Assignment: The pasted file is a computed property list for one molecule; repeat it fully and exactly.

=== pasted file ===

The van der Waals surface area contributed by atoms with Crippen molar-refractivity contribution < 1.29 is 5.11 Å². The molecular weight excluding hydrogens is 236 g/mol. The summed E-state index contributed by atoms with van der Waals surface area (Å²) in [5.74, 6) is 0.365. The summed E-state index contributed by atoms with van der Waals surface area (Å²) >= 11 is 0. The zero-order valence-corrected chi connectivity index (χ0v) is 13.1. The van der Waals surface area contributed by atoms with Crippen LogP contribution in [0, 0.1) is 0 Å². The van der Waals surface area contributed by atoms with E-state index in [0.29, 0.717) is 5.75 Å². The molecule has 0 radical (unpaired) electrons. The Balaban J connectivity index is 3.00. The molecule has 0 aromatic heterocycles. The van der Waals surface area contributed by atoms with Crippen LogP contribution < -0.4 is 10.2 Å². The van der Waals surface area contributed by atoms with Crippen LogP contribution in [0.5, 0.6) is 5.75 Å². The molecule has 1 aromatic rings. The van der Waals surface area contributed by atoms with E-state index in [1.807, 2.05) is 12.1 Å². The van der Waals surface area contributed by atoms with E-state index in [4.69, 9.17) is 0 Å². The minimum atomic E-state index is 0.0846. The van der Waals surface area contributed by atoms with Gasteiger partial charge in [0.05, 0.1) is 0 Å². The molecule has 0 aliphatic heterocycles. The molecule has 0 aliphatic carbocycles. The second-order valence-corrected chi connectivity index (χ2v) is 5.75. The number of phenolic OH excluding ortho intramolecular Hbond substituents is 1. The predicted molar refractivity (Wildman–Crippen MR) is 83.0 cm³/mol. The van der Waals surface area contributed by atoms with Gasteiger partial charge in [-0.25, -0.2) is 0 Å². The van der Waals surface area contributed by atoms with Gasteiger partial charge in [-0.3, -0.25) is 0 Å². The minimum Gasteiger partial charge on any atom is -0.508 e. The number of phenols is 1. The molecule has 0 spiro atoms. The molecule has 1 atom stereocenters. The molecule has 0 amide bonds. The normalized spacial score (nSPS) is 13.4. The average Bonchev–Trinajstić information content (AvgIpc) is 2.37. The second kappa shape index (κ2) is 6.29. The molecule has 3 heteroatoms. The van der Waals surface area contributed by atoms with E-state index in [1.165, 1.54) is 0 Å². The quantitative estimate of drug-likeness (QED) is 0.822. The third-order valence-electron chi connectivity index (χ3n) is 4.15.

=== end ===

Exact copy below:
The van der Waals surface area contributed by atoms with Crippen molar-refractivity contribution < 1.29 is 5.11 Å². The molecular weight excluding hydrogens is 236 g/mol. The summed E-state index contributed by atoms with van der Waals surface area (Å²) in [5.74, 6) is 0.365. The summed E-state index contributed by atoms with van der Waals surface area (Å²) >= 11 is 0. The zero-order valence-corrected chi connectivity index (χ0v) is 13.1. The van der Waals surface area contributed by atoms with Crippen LogP contribution in [0, 0.1) is 0 Å². The van der Waals surface area contributed by atoms with E-state index in [0.29, 0.717) is 5.75 Å². The molecule has 0 radical (unpaired) electrons. The Balaban J connectivity index is 3.00. The molecule has 0 aromatic heterocycles. The van der Waals surface area contributed by atoms with Crippen LogP contribution < -0.4 is 10.2 Å². The van der Waals surface area contributed by atoms with Crippen LogP contribution in [0.5, 0.6) is 5.75 Å². The molecule has 1 aromatic rings. The van der Waals surface area contributed by atoms with E-state index in [1.807, 2.05) is 12.1 Å². The van der Waals surface area contributed by atoms with E-state index in [4.69, 9.17) is 0 Å². The minimum atomic E-state index is 0.0846. The van der Waals surface area contributed by atoms with Gasteiger partial charge in [0.05, 0.1) is 0 Å². The molecule has 0 aliphatic heterocycles. The molecule has 0 aliphatic carbocycles. The second-order valence-corrected chi connectivity index (χ2v) is 5.75. The number of phenolic OH excluding ortho intramolecular Hbond substituents is 1. The predicted molar refractivity (Wildman–Crippen MR) is 83.0 cm³/mol. The van der Waals surface area contributed by atoms with Gasteiger partial charge in [-0.25, -0.2) is 0 Å². The van der Waals surface area contributed by atoms with Gasteiger partial charge in [-0.3, -0.25) is 0 Å². The minimum Gasteiger partial charge on any atom is -0.508 e. The number of phenols is 1. The molecule has 0 spiro atoms. The molecule has 1 atom stereocenters. The molecule has 0 amide bonds. The normalized spacial score (nSPS) is 13.4. The average Bonchev–Trinajstić information content (AvgIpc) is 2.37. The second kappa shape index (κ2) is 6.29. The molecule has 3 heteroatoms. The van der Waals surface area contributed by atoms with E-state index in [1.165, 1.54) is 0 Å². The quantitative estimate of drug-likeness (QED) is 0.822. The third-order valence-electron chi connectivity index (χ3n) is 4.15.